We recently hosted our Next-Gen Tech Stack Forum, a technologist summit in San Francisco bringing together startups redefining the foundational tech stacks of the enterprise with technical executives from Sapphire Ventures portfolio companies and large enterprises.
Here’s a quick rundown of the day’s memorable moments:
Microservices as the (successful) evolution of SOA: Composability has been a journey throughout the history of software. But without the right cloud-native technologies and toolsets, the SOA practitioners of years past were at a loss to effectively implement composable architecture — despite useful foundational concepts. Several speakers, including Chad Arimura, co-founder and CEO of Iron.io, described microservices as improved avatars of SOA, this time powered with a tech stack (APIs, containers, cloud infrastructure) that could do justice to the original principles.
- Microservices as the gateway to leaner organizations: William Morgan, CEO of Buoyant, talked on a microservices panel about his first-hand experience handling the storied breakup of the Twitter monolith in 2010. Beyond the increased code ownership and agility, the biggest and most unexpected benefit he sees for any engineering organization making the microservices shift is around sharply-clarified and efficient communication protocols between teams owning discrete services. Illumio CTO and Founder PJ Kirner talked about how continuous delivery and containerization place additional pressures on existing security approaches. There was general agreement that security is an under-served portion of the microservices ecosystem, and companies that can effectively secure these new environments could unlock a key opportunity.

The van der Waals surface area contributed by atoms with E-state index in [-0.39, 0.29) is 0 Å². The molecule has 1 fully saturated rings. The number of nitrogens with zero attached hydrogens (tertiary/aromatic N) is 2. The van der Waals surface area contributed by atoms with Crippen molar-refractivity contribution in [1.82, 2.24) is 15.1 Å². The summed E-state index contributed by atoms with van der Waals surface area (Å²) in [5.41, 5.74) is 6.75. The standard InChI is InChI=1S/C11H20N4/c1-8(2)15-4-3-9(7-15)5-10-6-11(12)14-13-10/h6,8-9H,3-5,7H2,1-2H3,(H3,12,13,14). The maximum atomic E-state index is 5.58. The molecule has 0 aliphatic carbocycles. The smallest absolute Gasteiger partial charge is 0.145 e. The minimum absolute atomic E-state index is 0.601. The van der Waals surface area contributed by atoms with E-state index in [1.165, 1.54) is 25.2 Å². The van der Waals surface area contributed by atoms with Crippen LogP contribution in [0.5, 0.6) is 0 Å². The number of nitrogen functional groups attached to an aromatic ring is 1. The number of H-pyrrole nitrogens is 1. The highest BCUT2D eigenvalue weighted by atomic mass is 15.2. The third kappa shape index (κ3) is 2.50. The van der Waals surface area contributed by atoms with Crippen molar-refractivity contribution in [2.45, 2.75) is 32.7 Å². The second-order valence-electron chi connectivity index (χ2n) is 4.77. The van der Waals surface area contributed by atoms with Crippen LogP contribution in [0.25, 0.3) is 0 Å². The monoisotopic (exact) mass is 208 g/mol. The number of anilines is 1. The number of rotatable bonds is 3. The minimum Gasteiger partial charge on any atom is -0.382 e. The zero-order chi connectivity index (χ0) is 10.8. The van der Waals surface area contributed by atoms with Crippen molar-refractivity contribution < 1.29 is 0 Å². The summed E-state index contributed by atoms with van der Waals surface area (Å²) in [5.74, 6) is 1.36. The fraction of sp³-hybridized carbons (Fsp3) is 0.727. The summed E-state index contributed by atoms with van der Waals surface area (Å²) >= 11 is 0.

- From Legos to Minecraft — all about abstraction: Chad Arimura from Iron.io drew parallels in his keynote talk between how different generations of children play and the technical paradigms of each era. The “deep connection with the physical world” experienced by the Lego connoisseurs of years past (read: any technologist 25 and over) is giving way to the world of Minecraft and abstracted, purely digital experiences for the next breed of developers. Software will be written increasingly in an abstracted environment, amid a “serverless” context where coders will be able to create without thinking of hardware.
- “If you’re lucky, your best developers will be lazy”: In the words of Jos Boumans, VP of technical operations at Krux and speaker on our DevOps panel, the most creative developers will often seek easy ways to do repetitive things so they can focus on the fun stuff — writing new code and building cool stuff. Now, talented slackers across enterprises have the toolset and proven methodologies at hand to make automated delivery a reality. Smart enterprises will embrace this desire to automate repeatable tasks and leave their best minds to focus on innovation.